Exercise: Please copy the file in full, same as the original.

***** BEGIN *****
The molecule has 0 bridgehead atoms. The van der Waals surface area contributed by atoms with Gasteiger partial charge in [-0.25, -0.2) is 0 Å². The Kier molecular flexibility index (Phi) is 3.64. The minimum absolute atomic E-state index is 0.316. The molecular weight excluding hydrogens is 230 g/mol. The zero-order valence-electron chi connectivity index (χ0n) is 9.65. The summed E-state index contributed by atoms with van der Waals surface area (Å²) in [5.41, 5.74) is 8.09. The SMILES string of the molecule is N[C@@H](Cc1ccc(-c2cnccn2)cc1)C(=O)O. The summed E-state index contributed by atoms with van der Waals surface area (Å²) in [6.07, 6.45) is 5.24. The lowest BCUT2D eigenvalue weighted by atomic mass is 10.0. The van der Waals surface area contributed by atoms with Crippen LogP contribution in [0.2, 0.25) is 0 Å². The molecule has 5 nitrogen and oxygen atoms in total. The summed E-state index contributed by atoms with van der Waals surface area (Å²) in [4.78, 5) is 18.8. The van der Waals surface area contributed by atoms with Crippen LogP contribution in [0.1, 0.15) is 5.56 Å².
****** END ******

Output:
The molecule has 0 bridgehead atoms. The van der Waals surface area contributed by atoms with Gasteiger partial charge in [-0.25, -0.2) is 0 Å². The Kier molecular flexibility index (Phi) is 3.64. The minimum absolute atomic E-state index is 0.316. The molecular weight excluding hydrogens is 230 g/mol. The zero-order valence-electron chi connectivity index (χ0n) is 9.65. The summed E-state index contributed by atoms with van der Waals surface area (Å²) in [5.41, 5.74) is 8.09. The SMILES string of the molecule is N[C@@H](Cc1ccc(-c2cnccn2)cc1)C(=O)O. The summed E-state index contributed by atoms with van der Waals surface area (Å²) in [6.07, 6.45) is 5.24. The lowest BCUT2D eigenvalue weighted by atomic mass is 10.0. The van der Waals surface area contributed by atoms with Crippen LogP contribution in [0.2, 0.25) is 0 Å². The molecule has 5 nitrogen and oxygen atoms in total. The summed E-state index contributed by atoms with van der Waals surface area (Å²) in [4.78, 5) is 18.8. The van der Waals surface area contributed by atoms with Crippen LogP contribution in [0.1, 0.15) is 5.56 Å².